Old Russellville Theatre seeks marquee

posted by Darny on July 11, 2006 at 8:27 am

The old Russellville Theatre has been closed for the last 30 years and now Main Street Russellville is trying desperately to raise monies to the restore the theatre into an art deco multi-purpose facility.

Here’s what I need from all of you theatre buffs — is there a closed theatre that you know of that has a marquee that could possibly be purchased and transported to be used on another theatre? Previous owners destroyed the marquee. The theatre is now owned by the city and has been placed on our hands to preserve it and bring it back to life.

Thanks for your help.

S. Darlene Gooch
Main Street Russellville – Director

Comments (5)

devco on July 11, 2006 at 12:22 pm

darlene first of all you need pictures of the old marquee to see what size it was orignally.then call the local sign companys they have probally worked on it one time or another, and may have a picture of it in their files they may have taken the damaged on down and is now on their back lot.who knows but they might have taken to the dump .what does the picture say.
good luck devco

ggates on July 11, 2006 at 1:16 pm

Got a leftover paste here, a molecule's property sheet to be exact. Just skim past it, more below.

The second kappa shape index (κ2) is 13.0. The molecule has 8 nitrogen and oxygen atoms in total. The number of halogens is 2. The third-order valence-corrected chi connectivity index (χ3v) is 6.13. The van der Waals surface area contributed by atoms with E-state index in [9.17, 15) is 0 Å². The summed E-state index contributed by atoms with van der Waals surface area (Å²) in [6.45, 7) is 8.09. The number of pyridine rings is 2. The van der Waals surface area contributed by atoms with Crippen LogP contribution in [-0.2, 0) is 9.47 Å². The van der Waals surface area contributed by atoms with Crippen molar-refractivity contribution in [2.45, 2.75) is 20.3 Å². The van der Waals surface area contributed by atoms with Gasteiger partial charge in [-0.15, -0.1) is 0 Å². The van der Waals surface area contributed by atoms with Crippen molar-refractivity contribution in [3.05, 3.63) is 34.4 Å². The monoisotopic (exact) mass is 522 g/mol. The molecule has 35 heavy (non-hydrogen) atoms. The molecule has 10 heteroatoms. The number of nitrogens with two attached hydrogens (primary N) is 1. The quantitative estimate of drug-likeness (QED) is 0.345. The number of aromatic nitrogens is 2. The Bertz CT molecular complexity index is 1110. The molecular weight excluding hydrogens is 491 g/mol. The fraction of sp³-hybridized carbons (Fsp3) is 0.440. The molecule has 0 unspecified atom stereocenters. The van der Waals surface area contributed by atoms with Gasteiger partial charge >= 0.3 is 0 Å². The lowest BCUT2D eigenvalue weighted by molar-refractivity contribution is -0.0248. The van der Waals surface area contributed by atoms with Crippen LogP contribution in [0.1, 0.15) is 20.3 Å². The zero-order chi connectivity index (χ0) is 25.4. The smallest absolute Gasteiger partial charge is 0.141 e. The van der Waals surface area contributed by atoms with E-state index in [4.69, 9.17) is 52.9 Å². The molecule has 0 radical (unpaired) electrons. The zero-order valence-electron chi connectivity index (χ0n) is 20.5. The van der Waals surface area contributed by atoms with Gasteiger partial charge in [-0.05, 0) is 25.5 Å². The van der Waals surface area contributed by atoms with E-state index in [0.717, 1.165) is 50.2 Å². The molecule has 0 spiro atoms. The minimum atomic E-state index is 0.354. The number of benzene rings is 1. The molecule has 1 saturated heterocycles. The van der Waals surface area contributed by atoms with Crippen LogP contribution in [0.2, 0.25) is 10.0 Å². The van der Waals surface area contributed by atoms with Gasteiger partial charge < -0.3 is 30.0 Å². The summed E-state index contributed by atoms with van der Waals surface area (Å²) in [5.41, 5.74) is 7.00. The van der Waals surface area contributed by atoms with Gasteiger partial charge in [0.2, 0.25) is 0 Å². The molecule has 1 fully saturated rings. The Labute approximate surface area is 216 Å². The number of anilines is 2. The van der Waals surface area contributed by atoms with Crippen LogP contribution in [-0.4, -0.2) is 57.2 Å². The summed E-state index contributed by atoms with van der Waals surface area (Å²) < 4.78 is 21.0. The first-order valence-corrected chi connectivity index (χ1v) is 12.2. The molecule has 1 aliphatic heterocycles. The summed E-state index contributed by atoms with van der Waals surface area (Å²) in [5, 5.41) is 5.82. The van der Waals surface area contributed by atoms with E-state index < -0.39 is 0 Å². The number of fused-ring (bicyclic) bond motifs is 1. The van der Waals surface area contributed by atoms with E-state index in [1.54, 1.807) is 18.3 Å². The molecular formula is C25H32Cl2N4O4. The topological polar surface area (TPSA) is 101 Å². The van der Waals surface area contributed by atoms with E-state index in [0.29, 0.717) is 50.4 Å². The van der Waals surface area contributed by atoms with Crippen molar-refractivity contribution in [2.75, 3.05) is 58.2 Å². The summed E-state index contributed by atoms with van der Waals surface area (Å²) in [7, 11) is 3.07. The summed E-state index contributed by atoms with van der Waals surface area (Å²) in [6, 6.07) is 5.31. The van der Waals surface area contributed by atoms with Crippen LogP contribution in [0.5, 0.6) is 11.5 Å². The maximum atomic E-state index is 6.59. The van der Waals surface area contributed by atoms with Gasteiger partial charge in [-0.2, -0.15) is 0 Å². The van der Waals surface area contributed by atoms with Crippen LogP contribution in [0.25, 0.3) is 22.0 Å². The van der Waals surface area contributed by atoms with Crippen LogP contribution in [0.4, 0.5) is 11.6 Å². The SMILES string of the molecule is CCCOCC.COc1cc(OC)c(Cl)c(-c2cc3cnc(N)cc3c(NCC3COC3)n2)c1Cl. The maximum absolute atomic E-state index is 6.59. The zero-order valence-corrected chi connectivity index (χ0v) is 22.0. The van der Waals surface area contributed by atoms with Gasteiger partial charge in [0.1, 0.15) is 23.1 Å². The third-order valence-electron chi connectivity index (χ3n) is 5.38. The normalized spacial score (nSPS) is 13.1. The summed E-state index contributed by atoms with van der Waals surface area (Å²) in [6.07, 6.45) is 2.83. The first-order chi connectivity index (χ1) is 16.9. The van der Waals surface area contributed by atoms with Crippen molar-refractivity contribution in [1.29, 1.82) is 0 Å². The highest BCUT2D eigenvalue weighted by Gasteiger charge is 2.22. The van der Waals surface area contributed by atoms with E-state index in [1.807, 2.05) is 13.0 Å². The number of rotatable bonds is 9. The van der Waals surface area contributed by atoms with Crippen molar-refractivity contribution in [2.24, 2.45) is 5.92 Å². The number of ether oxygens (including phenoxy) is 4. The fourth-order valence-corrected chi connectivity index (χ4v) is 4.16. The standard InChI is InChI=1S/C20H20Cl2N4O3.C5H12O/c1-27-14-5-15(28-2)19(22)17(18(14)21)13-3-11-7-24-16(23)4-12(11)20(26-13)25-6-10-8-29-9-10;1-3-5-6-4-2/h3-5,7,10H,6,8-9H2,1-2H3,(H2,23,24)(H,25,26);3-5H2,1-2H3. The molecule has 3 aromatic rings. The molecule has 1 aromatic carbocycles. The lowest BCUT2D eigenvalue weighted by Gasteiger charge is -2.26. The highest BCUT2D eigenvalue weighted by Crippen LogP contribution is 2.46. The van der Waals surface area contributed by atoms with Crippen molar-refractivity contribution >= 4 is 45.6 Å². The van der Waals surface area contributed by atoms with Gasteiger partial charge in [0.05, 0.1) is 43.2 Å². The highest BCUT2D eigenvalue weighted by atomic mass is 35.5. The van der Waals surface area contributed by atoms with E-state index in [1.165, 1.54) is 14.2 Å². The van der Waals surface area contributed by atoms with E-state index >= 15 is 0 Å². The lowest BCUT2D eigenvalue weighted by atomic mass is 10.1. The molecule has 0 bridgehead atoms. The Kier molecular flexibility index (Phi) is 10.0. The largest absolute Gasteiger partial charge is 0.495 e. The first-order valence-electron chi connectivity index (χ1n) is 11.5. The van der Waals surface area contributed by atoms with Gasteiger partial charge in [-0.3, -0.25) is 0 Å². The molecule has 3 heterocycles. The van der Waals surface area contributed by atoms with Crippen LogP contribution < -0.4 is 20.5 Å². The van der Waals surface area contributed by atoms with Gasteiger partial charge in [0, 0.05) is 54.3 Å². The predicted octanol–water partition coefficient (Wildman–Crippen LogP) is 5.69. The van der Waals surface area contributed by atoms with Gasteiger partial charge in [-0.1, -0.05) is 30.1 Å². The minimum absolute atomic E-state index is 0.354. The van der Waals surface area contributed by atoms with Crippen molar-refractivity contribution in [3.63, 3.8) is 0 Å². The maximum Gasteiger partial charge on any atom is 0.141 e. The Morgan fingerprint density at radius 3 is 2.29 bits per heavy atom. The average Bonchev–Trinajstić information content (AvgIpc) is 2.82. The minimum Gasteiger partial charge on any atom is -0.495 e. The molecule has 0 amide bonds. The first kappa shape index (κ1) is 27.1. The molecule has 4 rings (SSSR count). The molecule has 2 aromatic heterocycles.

You might want to consider Wagner Sign Company. Here’s a link to their site http://www.wagnersign.com/ The cost of dismantling an existing sign from another area, and transport, might be more than the cost of a professionally designed new one. (My guess, about $45,000, let me know if my guestimate is way off)

RayKaufman on July 11, 2006 at 7:51 pm

Guesstimate way off or not, the bottom line is that most marquees are specific to each theatre, both in measurement and more importantly, its weight. A large sign company needs to be called in first to evaluate and recommend. Hopefully, old photos can be found to at least see what existed from a structual standpoint anyway. It’s not a run-of-the-mill smallish task. As above, good luck and do let us know what was learned.

EvanC on July 12, 2006 at 5:19 am

Many sign companies can replicate old fashioned marquees nowadays—with satisfying results. A reproduction of an old-time marquee will last much longer and be attractive—if someone is involved with designing it who knows what they looked like originally. Try Theatre Historical Society for input. www.historictheatres.org

NativeForestHiller on July 16, 2006 at 9:11 pm

I recommend ArtKraft Strauss, a company that has been in operation for nearly a century, and produced marquees & illuminated signs for many noteworthy theaters. Please follow: www.artkraft.com

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